Share your insights

Help us by sharing what content you've recieved in your exams

Venous ulcers

  • Chronic wounds that occur due to improper functioning of the venous valves, leading to increased pressure in the veins, primarily of the lower extremities.
Etiology/Risk Factors
  • Chronic venous insufficiency.
  • Deep vein thrombosis.
  • Varicose veins.
  • Obesity.
  • Previous leg injury.
  • Standing for long durations.
  • Advanced age.
  • Increased venous pressure leading to fluid leakage into the surrounding tissue.
  • Leaked red blood cells break down, causing skin discoloration and dermatitis.
  • Oxygen supply reduction and waste product accumulation lead to skin breakdown and ulceration.
Clinical Presentation
  • Ulcers are typically shallow with irregular shape, commonly found on the medial malleolus of the ankle.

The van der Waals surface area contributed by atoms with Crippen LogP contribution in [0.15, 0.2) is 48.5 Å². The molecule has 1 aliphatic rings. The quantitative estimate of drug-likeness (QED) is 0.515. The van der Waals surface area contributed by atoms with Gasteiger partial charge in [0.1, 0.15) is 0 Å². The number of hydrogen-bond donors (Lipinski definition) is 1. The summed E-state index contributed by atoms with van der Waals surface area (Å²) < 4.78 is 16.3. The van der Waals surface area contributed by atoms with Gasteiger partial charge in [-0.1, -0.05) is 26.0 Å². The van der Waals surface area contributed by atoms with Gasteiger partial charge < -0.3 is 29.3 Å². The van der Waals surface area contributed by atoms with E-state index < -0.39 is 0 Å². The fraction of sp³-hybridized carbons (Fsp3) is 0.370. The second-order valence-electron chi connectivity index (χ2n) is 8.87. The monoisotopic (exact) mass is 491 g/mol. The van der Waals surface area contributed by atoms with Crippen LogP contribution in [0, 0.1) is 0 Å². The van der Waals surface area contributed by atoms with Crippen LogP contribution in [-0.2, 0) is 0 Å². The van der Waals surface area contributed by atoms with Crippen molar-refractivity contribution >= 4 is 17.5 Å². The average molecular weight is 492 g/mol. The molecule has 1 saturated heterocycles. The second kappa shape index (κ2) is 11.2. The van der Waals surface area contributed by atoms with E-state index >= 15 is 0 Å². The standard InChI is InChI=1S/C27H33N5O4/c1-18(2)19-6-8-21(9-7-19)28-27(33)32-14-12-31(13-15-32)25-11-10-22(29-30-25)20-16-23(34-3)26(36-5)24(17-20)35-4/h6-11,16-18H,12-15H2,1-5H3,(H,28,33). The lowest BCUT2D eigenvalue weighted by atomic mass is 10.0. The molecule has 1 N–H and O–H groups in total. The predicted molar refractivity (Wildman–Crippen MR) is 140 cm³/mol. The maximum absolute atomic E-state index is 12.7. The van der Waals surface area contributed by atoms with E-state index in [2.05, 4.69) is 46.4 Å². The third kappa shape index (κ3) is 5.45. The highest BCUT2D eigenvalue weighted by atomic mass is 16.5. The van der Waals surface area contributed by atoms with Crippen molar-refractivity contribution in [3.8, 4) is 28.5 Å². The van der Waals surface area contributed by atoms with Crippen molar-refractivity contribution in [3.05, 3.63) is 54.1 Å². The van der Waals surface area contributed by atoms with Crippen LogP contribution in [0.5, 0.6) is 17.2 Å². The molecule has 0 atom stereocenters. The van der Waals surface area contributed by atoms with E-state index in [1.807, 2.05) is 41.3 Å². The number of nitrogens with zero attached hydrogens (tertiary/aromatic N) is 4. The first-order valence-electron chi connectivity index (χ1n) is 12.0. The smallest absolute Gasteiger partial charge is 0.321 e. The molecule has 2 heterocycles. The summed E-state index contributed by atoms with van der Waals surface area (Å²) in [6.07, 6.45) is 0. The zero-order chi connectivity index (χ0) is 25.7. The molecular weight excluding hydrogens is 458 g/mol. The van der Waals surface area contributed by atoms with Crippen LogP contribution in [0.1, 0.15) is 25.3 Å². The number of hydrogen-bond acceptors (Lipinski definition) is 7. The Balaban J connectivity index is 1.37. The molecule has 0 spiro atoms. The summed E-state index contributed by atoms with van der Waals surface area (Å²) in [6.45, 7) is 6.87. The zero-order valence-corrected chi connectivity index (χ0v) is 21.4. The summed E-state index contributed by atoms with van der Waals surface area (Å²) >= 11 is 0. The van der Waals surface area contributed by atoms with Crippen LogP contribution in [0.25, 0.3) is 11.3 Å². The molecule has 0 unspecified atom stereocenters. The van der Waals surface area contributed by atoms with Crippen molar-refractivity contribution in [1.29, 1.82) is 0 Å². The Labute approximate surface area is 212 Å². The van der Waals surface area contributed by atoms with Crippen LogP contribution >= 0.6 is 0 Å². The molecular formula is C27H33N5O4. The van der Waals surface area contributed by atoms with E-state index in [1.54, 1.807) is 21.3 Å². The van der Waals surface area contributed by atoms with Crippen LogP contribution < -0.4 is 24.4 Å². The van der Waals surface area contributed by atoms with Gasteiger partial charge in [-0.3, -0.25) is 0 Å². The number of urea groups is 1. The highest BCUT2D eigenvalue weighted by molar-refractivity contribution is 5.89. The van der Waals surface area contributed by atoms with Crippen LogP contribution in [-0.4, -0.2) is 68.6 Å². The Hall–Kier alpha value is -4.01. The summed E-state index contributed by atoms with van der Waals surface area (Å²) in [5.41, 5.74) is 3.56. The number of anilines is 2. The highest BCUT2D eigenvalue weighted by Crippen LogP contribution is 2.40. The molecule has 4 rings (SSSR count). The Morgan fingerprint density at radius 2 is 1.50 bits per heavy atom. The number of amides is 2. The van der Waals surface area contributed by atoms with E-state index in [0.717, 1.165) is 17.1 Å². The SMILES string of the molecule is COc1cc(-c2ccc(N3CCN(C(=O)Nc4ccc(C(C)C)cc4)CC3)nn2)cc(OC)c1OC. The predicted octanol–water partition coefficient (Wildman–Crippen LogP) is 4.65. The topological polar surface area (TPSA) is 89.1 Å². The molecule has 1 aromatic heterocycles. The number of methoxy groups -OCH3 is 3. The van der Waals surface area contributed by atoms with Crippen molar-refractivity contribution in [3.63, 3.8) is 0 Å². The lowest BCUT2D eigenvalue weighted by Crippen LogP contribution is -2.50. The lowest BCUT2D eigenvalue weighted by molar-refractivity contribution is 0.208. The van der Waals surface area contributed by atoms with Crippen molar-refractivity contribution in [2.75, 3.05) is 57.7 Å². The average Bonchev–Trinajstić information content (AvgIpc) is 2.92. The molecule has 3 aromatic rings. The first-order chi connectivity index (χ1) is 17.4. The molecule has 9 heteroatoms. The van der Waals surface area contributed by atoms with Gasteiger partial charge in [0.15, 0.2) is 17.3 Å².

• Surrounding skin may be swollen, discoloured (haemosiderin staining), or hardened.
  • Associated with moderate to severe leg pain, especially when the leg is lowered.
  • Possible exudate or odour.
  • Doppler ultrasound: Assess venous flow and valve function.
  • Ankle-brachial pressure index (ABPI): Differentiate between venous and arterial ulcers.
  • Wound swab if infection is suspected.
  • Compression therapy: Multilayer bandaging or stockings to promote venous return.
  • Wound care: Regular cleaning, topical antimicrobials or silver sulfadiazine if infected, moisture-balancing dressings.
  • Pain management.
  • Elevate the leg when possible to reduce swelling.
  • Encourage regular movement and walking.
  • Consider surgical interventions (e.g., endovenous laser treatment, vein stripping) if underlying varicose veins are present.
  • Can take several weeks to months to heal. Some may become chronic and not heal.
  • Recurrence is common if underlying venous insufficiency is not addressed.

No comments yet šŸ˜‰

Leave a Reply